There was an early chance for the Hornets as Deulofeu went on a terrific run and found himself one on one with Heaton in the Burnley goal, but the keeper was able to keep the shot out.  Another chance soon after as a cross from Femenía eluded Deulofeu and dropped for Pereyra whose cross was nodded down by Deeney to Sema, but the Swede couldn’t get a strong enough connection and the ball was cleared.  Burnley’s first chance came on 10 minutes as a corner from McNeil was headed wide.  Burnley then had a period of pressure without troubling Foster, the next chance falling to the Hornets on 23 minutes as the ball reached Holebas who hit a shot from distance over the target.  Just before the half hour mark, the sight of Vydra warming up provoked applause from those in the Rookery, which was acknowledged by Matěj.  Foster was then called into action as a cross from Westwood was headed goalwards by Barnes but Ben stood tall and blocked the effort.  Burnley got closer to opening the scoring with free kick from McNeil which hit the side netting.  There was another let off for the Hornets as a defensive header from Mariappa dropped to Barnes whose shot was just wide of the target.  Then a rare bit of quality from the Hornets as Capoue played a through ball to Pereyra who found Deulofeu who curled a shot just wide of the far post.  There was some controversy as a panicked bit of Burnley defending sent the ball back into the arms of Heaton.  There were howls of “back pass” from the Rookery, but the referee wasn’t interested.  Burnley threatened again through Wood but, again, the shot found the side netting.  Watford could have taken the lead just before half time as a cross from Femenía found Deeney in the box, I was already on my feet as his shot flew towards the goal, but Heaton was able to make the save, so we went into half time with the game goalless.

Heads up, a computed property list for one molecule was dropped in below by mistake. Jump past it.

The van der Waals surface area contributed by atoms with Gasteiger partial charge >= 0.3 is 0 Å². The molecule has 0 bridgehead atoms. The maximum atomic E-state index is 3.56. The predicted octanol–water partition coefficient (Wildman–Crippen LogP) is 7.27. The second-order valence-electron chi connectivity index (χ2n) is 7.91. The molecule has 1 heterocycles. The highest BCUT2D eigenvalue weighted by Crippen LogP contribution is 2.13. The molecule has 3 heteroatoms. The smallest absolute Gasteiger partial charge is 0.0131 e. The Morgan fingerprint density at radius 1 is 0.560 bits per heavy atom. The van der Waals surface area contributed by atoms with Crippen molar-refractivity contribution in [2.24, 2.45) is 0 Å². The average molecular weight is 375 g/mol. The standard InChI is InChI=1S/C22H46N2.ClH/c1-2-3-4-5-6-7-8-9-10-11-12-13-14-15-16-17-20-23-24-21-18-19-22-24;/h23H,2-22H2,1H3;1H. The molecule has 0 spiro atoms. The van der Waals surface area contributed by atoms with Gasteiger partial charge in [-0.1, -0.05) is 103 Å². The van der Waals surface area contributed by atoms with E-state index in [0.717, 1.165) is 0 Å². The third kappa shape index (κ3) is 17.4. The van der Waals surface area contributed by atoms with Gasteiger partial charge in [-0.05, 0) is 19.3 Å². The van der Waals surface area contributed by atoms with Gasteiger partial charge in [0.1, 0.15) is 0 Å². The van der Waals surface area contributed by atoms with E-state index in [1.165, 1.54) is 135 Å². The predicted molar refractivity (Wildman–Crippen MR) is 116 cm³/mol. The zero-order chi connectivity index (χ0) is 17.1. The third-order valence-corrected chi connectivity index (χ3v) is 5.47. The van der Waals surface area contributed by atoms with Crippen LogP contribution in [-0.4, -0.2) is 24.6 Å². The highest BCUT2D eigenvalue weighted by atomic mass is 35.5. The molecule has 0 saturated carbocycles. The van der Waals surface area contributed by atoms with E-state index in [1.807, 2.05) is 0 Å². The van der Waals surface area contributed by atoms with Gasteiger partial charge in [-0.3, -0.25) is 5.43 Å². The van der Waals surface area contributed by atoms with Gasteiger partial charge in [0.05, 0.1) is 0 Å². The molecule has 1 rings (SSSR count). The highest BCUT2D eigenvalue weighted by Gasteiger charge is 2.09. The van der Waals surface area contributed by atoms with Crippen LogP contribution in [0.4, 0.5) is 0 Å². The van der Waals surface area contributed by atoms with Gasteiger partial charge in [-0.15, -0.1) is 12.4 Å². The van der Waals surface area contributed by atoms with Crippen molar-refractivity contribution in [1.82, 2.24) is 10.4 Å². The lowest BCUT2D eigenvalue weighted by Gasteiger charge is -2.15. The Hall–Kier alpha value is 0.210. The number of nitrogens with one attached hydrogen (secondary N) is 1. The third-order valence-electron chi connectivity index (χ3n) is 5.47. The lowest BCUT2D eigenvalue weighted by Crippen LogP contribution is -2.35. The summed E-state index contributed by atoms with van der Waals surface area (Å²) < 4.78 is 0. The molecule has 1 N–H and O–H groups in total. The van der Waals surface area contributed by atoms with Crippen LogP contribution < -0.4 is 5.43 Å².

Adrian Mariappa

After a bright start, it had been an awful half of football.  Burnley had the better of the play without causing Foster too many concerns.

At half time, the family of Thomas Sawyer, a young soldier who was killed in Afghanistan 10 years ago, were on the pitch and Thomas’s father paid heartfelt tribute to his son.  Then, as the players came out for the second half, the 1881 lads unfurled the Legends banner which we held over our heads in the Rookery in the knowledge that it features both GT and Duncan Welbourne.  Both events were touching tributes and a clear sign that the club has not lost its community focus.

The visitors should have taken the lead in the first minute of the second half as a ball through a defender’s legs led to a shot from Barnes that rolled across the front of the goal with no Burnley player able to turn it in.  The Clarets threatened again as a cross from Wood found Hendrick in the Watford box, but Foster was off his line to make the block.  Then a corner was headed back by Mee to McNeil whose shot was over the target.  Watford’s first chance of the half came as Femenía crossed for Deeney whose shot was blocked.

Capoue waits for the ball to drop watched by Cleverley, Success and Britos